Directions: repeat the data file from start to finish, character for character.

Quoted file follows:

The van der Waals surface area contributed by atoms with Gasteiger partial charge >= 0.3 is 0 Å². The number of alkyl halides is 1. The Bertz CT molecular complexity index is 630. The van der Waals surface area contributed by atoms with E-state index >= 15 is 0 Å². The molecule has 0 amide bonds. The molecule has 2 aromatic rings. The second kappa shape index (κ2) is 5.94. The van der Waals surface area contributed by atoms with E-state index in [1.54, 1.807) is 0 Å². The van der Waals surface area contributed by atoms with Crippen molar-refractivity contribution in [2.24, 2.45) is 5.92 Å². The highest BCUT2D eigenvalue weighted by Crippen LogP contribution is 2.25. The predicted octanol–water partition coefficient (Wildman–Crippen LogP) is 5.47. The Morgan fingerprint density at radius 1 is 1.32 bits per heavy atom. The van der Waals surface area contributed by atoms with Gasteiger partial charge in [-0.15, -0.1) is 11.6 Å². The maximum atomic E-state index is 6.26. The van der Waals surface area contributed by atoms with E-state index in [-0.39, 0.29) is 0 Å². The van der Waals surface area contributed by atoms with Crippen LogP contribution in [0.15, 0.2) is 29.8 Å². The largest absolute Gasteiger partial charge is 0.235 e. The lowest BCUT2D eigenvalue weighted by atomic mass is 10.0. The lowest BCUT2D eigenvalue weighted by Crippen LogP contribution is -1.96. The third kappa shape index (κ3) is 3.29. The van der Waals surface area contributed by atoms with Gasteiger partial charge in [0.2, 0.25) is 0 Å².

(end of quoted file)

The van der Waals surface area contributed by atoms with Gasteiger partial charge >= 0.3 is 0 Å². The number of alkyl halides is 1. The Bertz CT molecular complexity index is 630. The van der Waals surface area contributed by atoms with E-state index >= 15 is 0 Å². The molecule has 0 amide bonds. The molecule has 2 aromatic rings. The second kappa shape index (κ2) is 5.94. The van der Waals surface area contributed by atoms with E-state index in [1.54, 1.807) is 0 Å². The van der Waals surface area contributed by atoms with Crippen molar-refractivity contribution in [2.24, 2.45) is 5.92 Å². The highest BCUT2D eigenvalue weighted by Crippen LogP contribution is 2.25. The predicted octanol–water partition coefficient (Wildman–Crippen LogP) is 5.47. The Morgan fingerprint density at radius 1 is 1.32 bits per heavy atom. The van der Waals surface area contributed by atoms with Gasteiger partial charge in [-0.15, -0.1) is 11.6 Å². The maximum atomic E-state index is 6.26. The van der Waals surface area contributed by atoms with E-state index in [-0.39, 0.29) is 0 Å². The van der Waals surface area contributed by atoms with Crippen LogP contribution in [0.15, 0.2) is 29.8 Å². The largest absolute Gasteiger partial charge is 0.235 e. The lowest BCUT2D eigenvalue weighted by atomic mass is 10.0. The lowest BCUT2D eigenvalue weighted by Crippen LogP contribution is -1.96. The third kappa shape index (κ3) is 3.29. The van der Waals surface area contributed by atoms with Gasteiger partial charge in [0.2, 0.25) is 0 Å².